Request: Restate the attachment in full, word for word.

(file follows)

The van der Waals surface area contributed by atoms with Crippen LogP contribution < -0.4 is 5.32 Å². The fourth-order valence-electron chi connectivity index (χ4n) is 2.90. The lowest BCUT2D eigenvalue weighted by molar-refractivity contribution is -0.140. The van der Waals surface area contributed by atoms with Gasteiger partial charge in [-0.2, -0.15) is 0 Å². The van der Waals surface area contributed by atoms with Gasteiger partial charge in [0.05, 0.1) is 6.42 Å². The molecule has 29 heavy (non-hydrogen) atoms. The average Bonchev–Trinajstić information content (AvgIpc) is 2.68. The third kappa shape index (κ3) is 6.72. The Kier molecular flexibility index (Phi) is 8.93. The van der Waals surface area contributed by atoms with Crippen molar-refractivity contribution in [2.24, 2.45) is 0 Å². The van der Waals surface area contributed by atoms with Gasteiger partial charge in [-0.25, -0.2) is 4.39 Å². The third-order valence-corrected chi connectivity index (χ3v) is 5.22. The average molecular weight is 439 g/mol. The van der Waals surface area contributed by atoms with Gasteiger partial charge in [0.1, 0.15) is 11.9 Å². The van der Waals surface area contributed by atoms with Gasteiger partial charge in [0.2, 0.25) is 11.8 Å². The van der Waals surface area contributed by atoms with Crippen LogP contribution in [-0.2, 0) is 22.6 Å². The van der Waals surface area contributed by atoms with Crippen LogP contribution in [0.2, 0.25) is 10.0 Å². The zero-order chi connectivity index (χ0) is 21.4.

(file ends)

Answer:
The van der Waals surface area contributed by atoms with Crippen LogP contribution < -0.4 is 5.32 Å². The fourth-order valence-electron chi connectivity index (χ4n) is 2.90. The lowest BCUT2D eigenvalue weighted by molar-refractivity contribution is -0.140. The van der Waals surface area contributed by atoms with Gasteiger partial charge in [-0.2, -0.15) is 0 Å². The van der Waals surface area contributed by atoms with Gasteiger partial charge in [0.05, 0.1) is 6.42 Å². The molecule has 29 heavy (non-hydrogen) atoms. The average Bonchev–Trinajstić information content (AvgIpc) is 2.68. The third kappa shape index (κ3) is 6.72. The Kier molecular flexibility index (Phi) is 8.93. The van der Waals surface area contributed by atoms with Crippen molar-refractivity contribution in [2.24, 2.45) is 0 Å². The van der Waals surface area contributed by atoms with Gasteiger partial charge in [-0.25, -0.2) is 4.39 Å². The third-order valence-corrected chi connectivity index (χ3v) is 5.22. The average molecular weight is 439 g/mol. The van der Waals surface area contributed by atoms with Gasteiger partial charge in [0.1, 0.15) is 11.9 Å². The van der Waals surface area contributed by atoms with Gasteiger partial charge in [0.2, 0.25) is 11.8 Å². The van der Waals surface area contributed by atoms with Crippen LogP contribution in [-0.2, 0) is 22.6 Å². The van der Waals surface area contributed by atoms with Crippen LogP contribution in [0.2, 0.25) is 10.0 Å². The zero-order chi connectivity index (χ0) is 21.4.